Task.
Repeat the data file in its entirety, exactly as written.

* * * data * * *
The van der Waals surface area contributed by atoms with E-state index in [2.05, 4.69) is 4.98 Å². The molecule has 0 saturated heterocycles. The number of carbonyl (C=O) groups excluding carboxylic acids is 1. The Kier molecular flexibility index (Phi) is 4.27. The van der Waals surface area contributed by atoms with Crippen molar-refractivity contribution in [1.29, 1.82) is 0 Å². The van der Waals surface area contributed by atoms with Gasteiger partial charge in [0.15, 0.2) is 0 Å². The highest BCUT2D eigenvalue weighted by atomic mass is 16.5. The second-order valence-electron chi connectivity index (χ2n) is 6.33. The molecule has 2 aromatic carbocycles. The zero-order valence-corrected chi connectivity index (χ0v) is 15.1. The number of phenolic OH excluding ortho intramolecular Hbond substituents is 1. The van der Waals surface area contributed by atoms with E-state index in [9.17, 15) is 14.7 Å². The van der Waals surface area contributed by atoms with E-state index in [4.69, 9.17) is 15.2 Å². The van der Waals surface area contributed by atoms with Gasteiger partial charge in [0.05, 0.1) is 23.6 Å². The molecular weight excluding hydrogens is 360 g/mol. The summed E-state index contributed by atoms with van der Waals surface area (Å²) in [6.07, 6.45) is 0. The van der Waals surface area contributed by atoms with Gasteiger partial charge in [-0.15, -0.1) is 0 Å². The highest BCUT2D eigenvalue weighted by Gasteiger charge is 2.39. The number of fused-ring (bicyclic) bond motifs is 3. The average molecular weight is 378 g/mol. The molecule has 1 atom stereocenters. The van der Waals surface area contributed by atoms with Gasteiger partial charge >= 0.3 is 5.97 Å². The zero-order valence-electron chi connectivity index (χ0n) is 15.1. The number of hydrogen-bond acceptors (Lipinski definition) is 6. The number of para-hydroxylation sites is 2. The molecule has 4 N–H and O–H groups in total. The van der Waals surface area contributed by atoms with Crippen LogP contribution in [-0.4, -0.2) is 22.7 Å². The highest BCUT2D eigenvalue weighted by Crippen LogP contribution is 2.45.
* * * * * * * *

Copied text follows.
The van der Waals surface area contributed by atoms with E-state index in [2.05, 4.69) is 4.98 Å². The molecule has 0 saturated heterocycles. The number of carbonyl (C=O) groups excluding carboxylic acids is 1. The Kier molecular flexibility index (Phi) is 4.27. The van der Waals surface area contributed by atoms with Crippen molar-refractivity contribution in [1.29, 1.82) is 0 Å². The van der Waals surface area contributed by atoms with Gasteiger partial charge in [0.15, 0.2) is 0 Å². The highest BCUT2D eigenvalue weighted by atomic mass is 16.5. The second-order valence-electron chi connectivity index (χ2n) is 6.33. The molecule has 2 aromatic carbocycles. The zero-order valence-corrected chi connectivity index (χ0v) is 15.1. The number of phenolic OH excluding ortho intramolecular Hbond substituents is 1. The van der Waals surface area contributed by atoms with E-state index in [9.17, 15) is 14.7 Å². The van der Waals surface area contributed by atoms with E-state index in [4.69, 9.17) is 15.2 Å². The van der Waals surface area contributed by atoms with Gasteiger partial charge in [0.05, 0.1) is 23.6 Å². The molecular weight excluding hydrogens is 360 g/mol. The summed E-state index contributed by atoms with van der Waals surface area (Å²) in [6.07, 6.45) is 0. The van der Waals surface area contributed by atoms with Gasteiger partial charge in [-0.15, -0.1) is 0 Å². The highest BCUT2D eigenvalue weighted by Gasteiger charge is 2.39. The number of fused-ring (bicyclic) bond motifs is 3. The average molecular weight is 378 g/mol. The molecule has 1 atom stereocenters. The van der Waals surface area contributed by atoms with Gasteiger partial charge >= 0.3 is 5.97 Å². The zero-order valence-electron chi connectivity index (χ0n) is 15.1. The number of hydrogen-bond acceptors (Lipinski definition) is 6. The number of para-hydroxylation sites is 2. The molecule has 4 N–H and O–H groups in total. The van der Waals surface area contributed by atoms with Crippen LogP contribution in [-0.4, -0.2) is 22.7 Å². The highest BCUT2D eigenvalue weighted by Crippen LogP contribution is 2.45.